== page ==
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Thanks!, I have another question strongly related that is driving me nuts, is there a way to have the path in the root (e.g. @ApplicationPath("/*") ) and still serve JSP using Annotations only? (though even with web.xml configuration I couldn't make it happen) - question is here: stackoverflow.com/questions/10874188/…, since you seem to know JAX-RS pretty well, would you please take a look? :) perhaps you'll see what I'm missing... thanks! –  Eran Medan Apr 2 '13 at 0:45
I don't know. Gut feelings tell me that it should work with no additional configuration as the process of resolving a resource to handle a request is from the exact match to URL patterns. I'll have a look and respond. Thanks for encouraging me to expand my knowledge! :-) –  Jacek Laskowski Apr 2 '13 at 12:50

** PLEASE READ IF YOU USE TOMCAT OR JETTY! ** If this answer helps you (and if you're using Tomcat or Jetty it will) please vote it up. Not (just) because I like points, but to make it more visible so that others will see it.

The accepted answer does work, but only if the webapp is deployed to an app server like Glassfish or Wildfly, and possibly servlet containers with EE extensions like TomEE. It doesn't work on standard servlet containers like Tomcat, which I'm sure most people looking for a solution here want to use.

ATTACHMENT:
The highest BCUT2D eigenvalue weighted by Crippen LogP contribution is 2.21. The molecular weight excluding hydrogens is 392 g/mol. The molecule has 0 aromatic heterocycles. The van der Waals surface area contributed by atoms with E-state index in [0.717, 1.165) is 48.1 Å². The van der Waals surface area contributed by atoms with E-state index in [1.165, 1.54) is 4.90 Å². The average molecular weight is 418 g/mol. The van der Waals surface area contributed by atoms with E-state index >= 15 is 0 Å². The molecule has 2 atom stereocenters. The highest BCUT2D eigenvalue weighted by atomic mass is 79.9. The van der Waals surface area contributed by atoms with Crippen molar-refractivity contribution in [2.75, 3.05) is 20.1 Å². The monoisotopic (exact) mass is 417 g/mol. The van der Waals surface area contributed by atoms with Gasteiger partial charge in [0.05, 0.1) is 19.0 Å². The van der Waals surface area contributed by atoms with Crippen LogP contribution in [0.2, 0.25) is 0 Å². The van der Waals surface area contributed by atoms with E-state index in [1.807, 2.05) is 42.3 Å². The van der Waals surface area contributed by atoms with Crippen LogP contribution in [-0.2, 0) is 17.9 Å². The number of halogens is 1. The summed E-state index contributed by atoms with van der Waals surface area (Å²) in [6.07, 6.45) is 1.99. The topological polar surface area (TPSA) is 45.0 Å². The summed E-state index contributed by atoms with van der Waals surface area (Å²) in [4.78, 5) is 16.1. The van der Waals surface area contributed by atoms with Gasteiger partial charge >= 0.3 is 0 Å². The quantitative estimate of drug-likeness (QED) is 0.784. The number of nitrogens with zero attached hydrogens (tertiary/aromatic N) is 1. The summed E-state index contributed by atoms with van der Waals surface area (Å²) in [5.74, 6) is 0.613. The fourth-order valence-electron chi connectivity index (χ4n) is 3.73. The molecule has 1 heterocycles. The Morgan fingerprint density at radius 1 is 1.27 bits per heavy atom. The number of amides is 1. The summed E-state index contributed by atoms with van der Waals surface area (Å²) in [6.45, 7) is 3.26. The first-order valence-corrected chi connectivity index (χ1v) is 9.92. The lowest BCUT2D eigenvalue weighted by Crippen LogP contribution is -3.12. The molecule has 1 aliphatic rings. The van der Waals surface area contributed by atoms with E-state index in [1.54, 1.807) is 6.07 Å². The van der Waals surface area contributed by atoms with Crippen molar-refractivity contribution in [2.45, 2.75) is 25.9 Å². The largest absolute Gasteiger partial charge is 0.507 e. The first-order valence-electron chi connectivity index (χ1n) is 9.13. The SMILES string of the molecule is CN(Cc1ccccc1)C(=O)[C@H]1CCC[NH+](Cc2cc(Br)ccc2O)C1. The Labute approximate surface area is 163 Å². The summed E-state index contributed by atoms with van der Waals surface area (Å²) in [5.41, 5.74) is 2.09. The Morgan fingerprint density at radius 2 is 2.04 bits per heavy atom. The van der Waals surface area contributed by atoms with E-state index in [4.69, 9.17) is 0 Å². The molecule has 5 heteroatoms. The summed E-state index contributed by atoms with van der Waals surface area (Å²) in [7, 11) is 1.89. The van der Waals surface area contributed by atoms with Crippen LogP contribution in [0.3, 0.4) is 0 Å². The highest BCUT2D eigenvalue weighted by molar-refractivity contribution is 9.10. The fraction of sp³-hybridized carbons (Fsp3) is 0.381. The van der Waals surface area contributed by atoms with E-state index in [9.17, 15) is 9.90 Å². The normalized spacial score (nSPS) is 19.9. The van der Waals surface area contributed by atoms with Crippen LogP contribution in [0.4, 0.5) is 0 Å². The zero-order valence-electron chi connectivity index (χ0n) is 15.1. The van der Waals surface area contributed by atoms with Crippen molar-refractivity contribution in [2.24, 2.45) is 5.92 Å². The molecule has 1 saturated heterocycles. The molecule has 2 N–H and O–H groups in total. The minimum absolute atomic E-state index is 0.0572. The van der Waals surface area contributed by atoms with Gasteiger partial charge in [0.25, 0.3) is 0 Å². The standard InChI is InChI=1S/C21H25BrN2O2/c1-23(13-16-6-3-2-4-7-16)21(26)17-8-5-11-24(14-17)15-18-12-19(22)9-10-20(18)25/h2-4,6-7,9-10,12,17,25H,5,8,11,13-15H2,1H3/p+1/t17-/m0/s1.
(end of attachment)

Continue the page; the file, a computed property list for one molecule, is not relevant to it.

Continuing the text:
If you're using a standard Tomcat install (or some other servlet container), you need to include a REST implementation since Tomcat doesn't come with one. If you're using Maven, add this to the dependencies section:


Then just add an application config class to your project. If you don't have any special configuration needs aside from setting the context path for the rest services, the class can be empty. Once this class is added, you don't need to configure anything in web.xml (or have one at all):

package com.domain.mypackage;
import javax.ws.rs.ApplicationPath;
import javax.ws.rs.core.Application;

@ApplicationPath("rest") // set the path to REST web services
public class ApplicationConfig extends Application {}

After this, declaring your web services is straight forward using the standard JAX-RS annotations in your Java classes:

package com.domain.mypackage;
import javax.ws.rs.Consumes;
import javax.ws.rs.Produces;
import javax.ws.rs.GET;
import javax.ws.rs.MatrixParam;
import javax.ws.rs.Path;

// It's good practice to include a version number in the path so you can have
// multiple versions deployed at once. That way consumers don't need to upgrade
// right away if things are working for them.
public class CalculatorV1_0 {
  public String add(@MatrixParam("firstNumber") int n1, @MatrixParam("secondNumber") int n2) {
    return String.valueOf(n1 + n2);

This should be all you need. If your Tomcat install is running locally on port 8080 and you deploy your WAR file to the context myContext, going to...


...should produce the expected result (5).

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This was very helpful and exactly what I needed to get up and running with Tomcat. Thank you so much for this full explanation! –  Paul Zepernick Nov 7 at 13:52